Please use this identifier to cite or link to this item:
Title: Examining Mangrove Loss and Fragmentation in the Southern Johor Region: A Spatio-Temporal Study
Authors: Tan Xiao Yi
Keywords: coastal development, mangrove, habitat fragmentation, supervised classification, GIS, baseline data, remote sensing
Issue Date: 2015
Citation: Tan Xiao Yi (2015). Examining Mangrove Loss and Fragmentation in the Southern Johor Region: A Spatio-Temporal Study. ScholarBank@NUS Repository.
Abstract: Mangroves provide important ecosystem services; however intensive coastal developments in Southeast Asia are removing them at unprecedented rates. Singapore and Malaysia are among the most developed countries in the region, and they have experienced substantial losses of mangrove coverage over the past decades. These mangroves also undergo fragmentation in the process, resulting in numerous small patches with relatively complex morphologies. However, little information is available regarding these aspects. The creation of accurate historical baseline data on mangrove loss and fragmentation is thus important in order to understand the impacts of coastal development on mangrove survival and formulate more appropriate environment management policies. This thesis aims to build a robust spatio-temporal dataset on mangrove loss and fragmentation in Singapore and South Johor, collectively termed the Southern Johor Region. Historical maps and current satellite imagery covering 1958 to 2014 for Singapore were consulted and mangrove cover was digitized into a spatial dataset in ESRI’s ArcGIS software. Supervised classification techniques were also applied to four archived Landsat scenes from 1989 to 2013 in order to obtain information on past mangrove for Johor. In addition, various land use plans were reviewed to predict possible mangroves loss to developments in the near future. The spatial datasets were fed into two landscape fragmentation software, FRAGSTATS and PolyFrag, for the calculation of fragmentation metrics. Results indicated huge mangrove losses in the region that coincided with coastal development projects. Three main drivers of losses were also identified: 3 reservoir construction, land reclamation and land cover conversion. Fragmentation metrics revealed significant increases in fragmentation levels in Singapore within the study period; however the metrics for Johor proved to be inconclusive. This highlights the need for considering broader processes in coastal development and management.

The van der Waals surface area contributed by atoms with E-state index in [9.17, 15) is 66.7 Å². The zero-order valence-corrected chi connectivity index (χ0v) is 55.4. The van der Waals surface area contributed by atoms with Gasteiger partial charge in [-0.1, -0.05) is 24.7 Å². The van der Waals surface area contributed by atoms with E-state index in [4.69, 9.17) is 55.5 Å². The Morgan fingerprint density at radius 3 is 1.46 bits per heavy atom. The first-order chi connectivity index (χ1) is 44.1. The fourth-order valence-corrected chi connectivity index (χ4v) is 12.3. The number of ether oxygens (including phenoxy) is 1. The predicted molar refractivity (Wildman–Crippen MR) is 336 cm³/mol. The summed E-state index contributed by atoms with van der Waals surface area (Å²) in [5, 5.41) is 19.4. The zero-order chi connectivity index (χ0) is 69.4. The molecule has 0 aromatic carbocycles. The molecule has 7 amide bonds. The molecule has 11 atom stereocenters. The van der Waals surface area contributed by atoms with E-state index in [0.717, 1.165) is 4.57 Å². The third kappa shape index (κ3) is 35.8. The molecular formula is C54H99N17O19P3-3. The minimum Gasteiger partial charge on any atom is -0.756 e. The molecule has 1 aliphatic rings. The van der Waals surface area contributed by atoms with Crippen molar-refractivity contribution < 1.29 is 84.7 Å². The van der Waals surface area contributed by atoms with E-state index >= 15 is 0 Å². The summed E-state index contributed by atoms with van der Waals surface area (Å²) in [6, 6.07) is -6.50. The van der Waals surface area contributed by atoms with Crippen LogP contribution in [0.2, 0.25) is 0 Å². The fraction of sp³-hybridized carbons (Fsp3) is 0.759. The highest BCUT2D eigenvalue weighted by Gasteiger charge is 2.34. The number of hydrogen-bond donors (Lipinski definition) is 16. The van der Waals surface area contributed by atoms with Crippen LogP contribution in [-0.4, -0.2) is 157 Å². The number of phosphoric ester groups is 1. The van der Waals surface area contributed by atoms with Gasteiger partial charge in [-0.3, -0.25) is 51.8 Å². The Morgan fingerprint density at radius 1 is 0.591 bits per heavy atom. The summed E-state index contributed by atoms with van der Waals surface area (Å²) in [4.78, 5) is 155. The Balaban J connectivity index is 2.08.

Appears in Collections:Bachelor's Theses

Show full item record
Files in This Item:
File Description SizeFormatAccess SettingsVersion 
Tan Xiao Yi.pdf2.92 MBAdobe PDF


NoneLog In

Page view(s)

checked on Jul 10, 2020


checked on Jul 10, 2020

Google ScholarTM


Items in DSpace are protected by copyright, with all rights reserved, unless otherwise indicated.